Based on repeated requests from our clients and the press, we have for the first time analysed the UK’s debt funding gap by property grade. Contrary to the prevailing consensus, our analysis shows that on an individual loan basis grade C properties are impacted just as much (but, NOT more) as grade A properties. However, given the lower absolute aggregate value of grade C relative to the overall stock, the grade C refinancing gap of GBP1.1bn is less than one third of the GBP3.6bn grade A gap for the 2013-14 period.
This lower absolute gap on secondary properties should allow more bank and non-bank lenders to move into lending secured by lower quality properties, as the downside risk for this smaller stock of lower quality buildings is not significantly different than on higher quality properties.
An improving outlook for capital values and new non-bank lending across Europe is helping to shrink Europe’s refinancing gap. Over the last six months the gap in Europe has fallen by 14% to USD74bn. However, progress in deleveraging remains slow in a number of markets, leaving Europe’s gross debt funding gap to USD140bn, a 14% reduction from USD163bn in May-13.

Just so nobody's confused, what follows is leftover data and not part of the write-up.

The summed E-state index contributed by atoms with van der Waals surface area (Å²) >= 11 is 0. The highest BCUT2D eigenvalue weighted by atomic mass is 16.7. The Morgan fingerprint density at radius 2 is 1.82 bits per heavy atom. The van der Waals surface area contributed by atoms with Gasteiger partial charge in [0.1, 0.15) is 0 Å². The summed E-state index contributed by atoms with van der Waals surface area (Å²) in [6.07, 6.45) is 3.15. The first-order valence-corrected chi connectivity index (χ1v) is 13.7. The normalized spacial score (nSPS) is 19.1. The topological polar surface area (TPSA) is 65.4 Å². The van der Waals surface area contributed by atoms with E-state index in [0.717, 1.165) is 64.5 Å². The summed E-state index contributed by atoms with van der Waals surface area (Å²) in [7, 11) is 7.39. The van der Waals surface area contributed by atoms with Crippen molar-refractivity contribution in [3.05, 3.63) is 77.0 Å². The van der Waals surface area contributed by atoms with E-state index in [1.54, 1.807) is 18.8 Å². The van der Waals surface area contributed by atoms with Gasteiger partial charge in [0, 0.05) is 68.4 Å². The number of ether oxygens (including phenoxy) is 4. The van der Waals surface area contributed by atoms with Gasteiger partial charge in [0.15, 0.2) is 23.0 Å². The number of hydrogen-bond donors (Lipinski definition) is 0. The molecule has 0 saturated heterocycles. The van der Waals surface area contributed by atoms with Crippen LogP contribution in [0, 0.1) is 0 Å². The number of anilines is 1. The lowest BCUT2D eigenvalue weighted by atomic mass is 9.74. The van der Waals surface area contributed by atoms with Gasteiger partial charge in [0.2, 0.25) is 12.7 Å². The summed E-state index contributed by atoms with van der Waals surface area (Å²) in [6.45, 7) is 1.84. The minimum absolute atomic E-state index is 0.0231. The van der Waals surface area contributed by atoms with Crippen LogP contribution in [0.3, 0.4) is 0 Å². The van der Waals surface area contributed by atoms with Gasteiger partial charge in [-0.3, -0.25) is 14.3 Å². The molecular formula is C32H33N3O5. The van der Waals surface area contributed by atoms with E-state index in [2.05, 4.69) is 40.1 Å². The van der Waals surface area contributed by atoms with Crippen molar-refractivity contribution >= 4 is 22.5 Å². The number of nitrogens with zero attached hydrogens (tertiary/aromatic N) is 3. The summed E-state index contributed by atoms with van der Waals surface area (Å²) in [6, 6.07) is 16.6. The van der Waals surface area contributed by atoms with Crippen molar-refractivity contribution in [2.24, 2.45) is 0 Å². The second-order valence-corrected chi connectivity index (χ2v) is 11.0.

Lending capacity from non-bank lenders remains strong at USD180bn over the three years 2013-15. Non-bank institutional lenders remain the most active in the near term, but we expect strong activity from funds during 2014-15.
The strength of non-bank lending and a reduction in the gross debt funding gap has further increased the surplus across Europe as a whole. This surplus remains concentrated on the UK, France, Germany and Sweden. But, net gaps still remain in a number of markets, including Spain, Italy, the Netherlands and Ireland. Although small on an absolute basis, relative to the total domestic outstanding debt, Ireland continues to show the biggest relative net gap.
Source : DTZ (Groupe UGL)